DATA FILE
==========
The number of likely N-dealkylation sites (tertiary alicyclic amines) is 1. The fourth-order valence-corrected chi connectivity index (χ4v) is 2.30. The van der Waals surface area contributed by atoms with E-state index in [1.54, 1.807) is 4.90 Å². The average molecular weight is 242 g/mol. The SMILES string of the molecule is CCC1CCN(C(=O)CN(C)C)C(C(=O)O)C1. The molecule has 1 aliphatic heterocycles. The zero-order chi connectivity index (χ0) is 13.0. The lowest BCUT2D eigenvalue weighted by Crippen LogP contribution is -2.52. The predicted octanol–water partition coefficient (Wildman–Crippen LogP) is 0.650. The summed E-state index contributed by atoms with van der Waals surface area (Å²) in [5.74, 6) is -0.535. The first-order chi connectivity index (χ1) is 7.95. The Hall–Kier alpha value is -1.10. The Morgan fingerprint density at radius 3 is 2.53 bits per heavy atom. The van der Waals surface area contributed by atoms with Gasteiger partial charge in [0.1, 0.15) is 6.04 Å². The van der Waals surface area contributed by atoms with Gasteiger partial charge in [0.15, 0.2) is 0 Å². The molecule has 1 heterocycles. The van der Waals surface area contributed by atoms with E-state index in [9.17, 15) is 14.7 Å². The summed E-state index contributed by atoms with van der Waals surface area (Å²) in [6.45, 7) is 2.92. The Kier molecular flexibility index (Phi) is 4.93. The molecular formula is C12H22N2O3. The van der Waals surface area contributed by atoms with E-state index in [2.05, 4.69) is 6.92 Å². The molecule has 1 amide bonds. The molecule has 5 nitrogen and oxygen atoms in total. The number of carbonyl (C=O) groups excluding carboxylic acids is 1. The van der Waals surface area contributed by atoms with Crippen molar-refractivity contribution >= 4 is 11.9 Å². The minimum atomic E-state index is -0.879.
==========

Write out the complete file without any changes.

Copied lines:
The number of likely N-dealkylation sites (tertiary alicyclic amines) is 1. The fourth-order valence-corrected chi connectivity index (χ4v) is 2.30. The van der Waals surface area contributed by atoms with E-state index in [1.54, 1.807) is 4.90 Å². The average molecular weight is 242 g/mol. The SMILES string of the molecule is CCC1CCN(C(=O)CN(C)C)C(C(=O)O)C1. The molecule has 1 aliphatic heterocycles. The zero-order chi connectivity index (χ0) is 13.0. The lowest BCUT2D eigenvalue weighted by Crippen LogP contribution is -2.52. The predicted octanol–water partition coefficient (Wildman–Crippen LogP) is 0.650. The summed E-state index contributed by atoms with van der Waals surface area (Å²) in [5.74, 6) is -0.535. The first-order chi connectivity index (χ1) is 7.95. The Hall–Kier alpha value is -1.10. The Morgan fingerprint density at radius 3 is 2.53 bits per heavy atom. The van der Waals surface area contributed by atoms with Gasteiger partial charge in [0.1, 0.15) is 6.04 Å². The van der Waals surface area contributed by atoms with Gasteiger partial charge in [0.15, 0.2) is 0 Å². The molecule has 1 heterocycles. The van der Waals surface area contributed by atoms with E-state index in [9.17, 15) is 14.7 Å². The summed E-state index contributed by atoms with van der Waals surface area (Å²) in [6.45, 7) is 2.92. The Kier molecular flexibility index (Phi) is 4.93. The molecular formula is C12H22N2O3. The van der Waals surface area contributed by atoms with E-state index in [2.05, 4.69) is 6.92 Å². The molecule has 1 amide bonds. The molecule has 5 nitrogen and oxygen atoms in total. The number of carbonyl (C=O) groups excluding carboxylic acids is 1. The van der Waals surface area contributed by atoms with Crippen molar-refractivity contribution >= 4 is 11.9 Å². The minimum atomic E-state index is -0.879.